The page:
Antiphospholipid Syndrome in Greece: Clinical and Immunological Study and Review of the Literature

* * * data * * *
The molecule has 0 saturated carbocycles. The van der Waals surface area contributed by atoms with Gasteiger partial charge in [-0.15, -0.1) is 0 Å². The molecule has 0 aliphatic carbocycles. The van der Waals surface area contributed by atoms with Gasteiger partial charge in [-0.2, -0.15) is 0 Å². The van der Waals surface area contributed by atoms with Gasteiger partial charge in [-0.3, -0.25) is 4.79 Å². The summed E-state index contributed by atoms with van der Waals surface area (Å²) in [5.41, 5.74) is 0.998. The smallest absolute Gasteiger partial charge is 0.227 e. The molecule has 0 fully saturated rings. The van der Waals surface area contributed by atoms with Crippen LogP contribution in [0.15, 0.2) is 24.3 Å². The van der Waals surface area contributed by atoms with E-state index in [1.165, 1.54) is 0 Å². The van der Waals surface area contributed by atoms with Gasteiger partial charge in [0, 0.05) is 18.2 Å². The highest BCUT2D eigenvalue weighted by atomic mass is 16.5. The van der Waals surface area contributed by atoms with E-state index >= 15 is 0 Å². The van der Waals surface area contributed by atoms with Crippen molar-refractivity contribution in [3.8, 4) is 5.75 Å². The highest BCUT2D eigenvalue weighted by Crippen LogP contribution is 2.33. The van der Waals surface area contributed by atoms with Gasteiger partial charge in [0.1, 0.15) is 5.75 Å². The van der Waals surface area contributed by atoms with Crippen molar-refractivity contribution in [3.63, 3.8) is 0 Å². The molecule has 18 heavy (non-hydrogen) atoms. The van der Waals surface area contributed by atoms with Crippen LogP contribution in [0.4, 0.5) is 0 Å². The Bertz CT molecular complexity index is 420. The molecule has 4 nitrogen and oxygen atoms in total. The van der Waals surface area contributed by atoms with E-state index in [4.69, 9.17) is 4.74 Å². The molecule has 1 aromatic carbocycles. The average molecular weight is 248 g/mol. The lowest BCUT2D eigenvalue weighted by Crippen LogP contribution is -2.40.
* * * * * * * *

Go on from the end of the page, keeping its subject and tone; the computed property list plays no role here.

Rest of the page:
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The aim of this paper is to analyze the epidemiologic, clinical, and immunologic characteristics of the antiphospholipid syndrome (APS), primary or secondary, in autoimmune patients from Northern Greece. Sixty-seven patients with APS were included (9 men, 13.4%, and 58 women, 86.6%). Fifty-two (77.6%) patients had secondary APS and 15 had primary APS (22.4%). The mean age was 46.0 ±15.4 years and the mean follow-up period was 62.7 ±15.0 months. Medical records were retrospectively analyzed from January 1994 until December 2001, according to a preestablished protocol. Eight patients (11.9%) had arterial thrombosis, 12 (17.9%) had vein thrombosis, 12 (17.9%) had thrombocytopenia, 20 (29.8%) had neurologic disorders, and 51.6% of the women in reproductive age had, at least 2 fetal losses (higher frequency in primary APS). Thirty-six patients (53.7%) had increased levels of both immunoglobulin G (IgG) and IgM anticardiolipin antibodies (ACA), 19 (28.4%) had IgG ACA only, and 12 (17.7%) had IgM ACA only. Antinuclear antibodies (ANA) were detected in 46 (68.6%) patients, and antineutrophil cytoplasmic antibodies (ANCA) in 29 (43.3%). All patients were prophylactically treated with aspirin (50-100 mg/day) and low-molecular-weight heparin and/or intravenous immunoglobulins-IVIGs occasionally (pregnant women). The findings of this study are, generally, similar to those described by others. Miscarriages seem to be more frequent in women with primary APS (p<0.05), compared to other studies. Differences between these findings and those described by others concerning epidemiologic, clinical, or immunologic data are discussed.

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